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Top 5 Apps This Week for Android & iOS: Puzzle, Weather, Music, & Photography

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When the weather is really autumnal again, it's worth taking a seat on the couch with a cup of tea and taking a closer look at the latest apps for Android and iOS. As we do every Sunday, we have put together a selection of five exciting apps and mobile games for you. Have fun trying them out!

A third-person shooter, a "Tinder for Spotify", a point-and-click game and apps for photo fans and weathermen. THAT'S what I call a really colorful app mix! As always, we have personally tried out the mobile games and applications for you and given them all the nextpit-approved stamp. Enjoy our top 5 apps of the week!

Lost in Play (Android & iOS)

Once again, I have an interesting game in store for you this week. If you like classic point & click games, you should definitely add Lost in Play to your app collection.

The goal of the game is to find your way home. What sounds simple at first is made much more difficult by numerous puzzles. These are also quite challenging, but they can be solved if you think around the corner a bit.

You can control the siblings by simply tapping on the screen. If you want to run to the right - tap on the right side. If you would like to interact with something—tap on the object. But what makes this game, in my opinion, is the beautiful cartoon graphics. The characters are all created with beautiful detail and a lot of wit, which really drew me into the "Alice in Wonderland" world.

Lost in Play app scrreenshots
In the beginning you are still in a colorful world, before the hatter comes to get you. / © nextpit

The soundtrack also just fits really well in the brightly colored world, but then adjusts once you are trapped in the dream world. The game consists of 15 different episodes with more than 30 different puzzles and riddles. If these are too difficult for you, you can always skip them or get a hint. However, don't rely on the voice output in the game because it strongly reminds you of "The Sims", which doesn't harm the game at all.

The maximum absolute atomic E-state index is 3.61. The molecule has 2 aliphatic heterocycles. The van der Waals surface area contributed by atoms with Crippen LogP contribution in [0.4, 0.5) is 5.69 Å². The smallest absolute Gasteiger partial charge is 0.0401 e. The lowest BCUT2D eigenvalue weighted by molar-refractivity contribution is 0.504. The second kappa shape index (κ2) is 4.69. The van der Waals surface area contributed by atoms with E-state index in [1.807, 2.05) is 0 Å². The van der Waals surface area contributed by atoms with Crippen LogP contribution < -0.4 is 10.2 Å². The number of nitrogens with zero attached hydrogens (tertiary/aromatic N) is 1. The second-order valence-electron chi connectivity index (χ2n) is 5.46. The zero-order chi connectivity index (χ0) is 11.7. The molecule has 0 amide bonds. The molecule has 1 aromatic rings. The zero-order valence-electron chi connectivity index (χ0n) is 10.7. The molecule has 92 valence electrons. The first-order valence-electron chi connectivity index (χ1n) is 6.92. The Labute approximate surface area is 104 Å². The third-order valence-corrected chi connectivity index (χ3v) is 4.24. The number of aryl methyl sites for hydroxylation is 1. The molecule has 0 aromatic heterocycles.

• Price: $5.99 / Advertising: No / In-app purchases: Yes / Account required: No
Lost in Play app scrreenshots
In the cartoon world, you'll even meet guitar-playing goblins. / © nextpit

If you don't want to pay the full price of $5.99, you can download a trial version from the Google Play Store and the App Store. You can then buy the upgrade in the game itself, which is also the only in-app purchase.

Slaughter (Android & iOS)

A game called "Slaughter." That mostly says it all, doesn't it? We're dealing with a classic third-person shooter that doesn't overly challenge your synapses. That is to say, you run around as the mercenary Russell and slaughter everything that comes along. And what comes there? Heaps of maniacs and occasional boss opponents. You'll have to fight your way to freedom, so you know where the intellectual bar is here.

Screenshots of Third-Person-Shooters Slaughter
Honestly? I haven't met one friendly person in the whole game so far. / © nextpit

The game features a single player mode as well as an arena/survival mode. The game costs a slim dime, is currently even free, at least for Android, and thus also a candidate for our other app overview.

There are no ads, nor are there any in-app purchases. Graphically and atmospherically, it makes a fine impression—so good ratings in the app stores are no coincidence.

  • Price: $0.99 / Advertising: No / In-app purchases: No / Account required: No

SKRWT (Android & iOS)

No, SKRWT has nothing to do with rap, but straightens your photos. What sounds totally banal is a science in itself, and regularly forces architectural photographers to spend thousands of euros on tilt-and-shift lenses. The 1.99 euros in the App Store or Play Store are not that expensive anymore—especially since you get three apps in one.

SKRWT Screenshots
The main function of SKRWT is to correct the perspective of photos. / © nextpit

The three apps are called SKRWT (Screw It), 4PNTS (4 points) and MRRW (Mirror). With SKRWT, you can correct the lines that ruin your architectural photos, or fix skewed perspectives.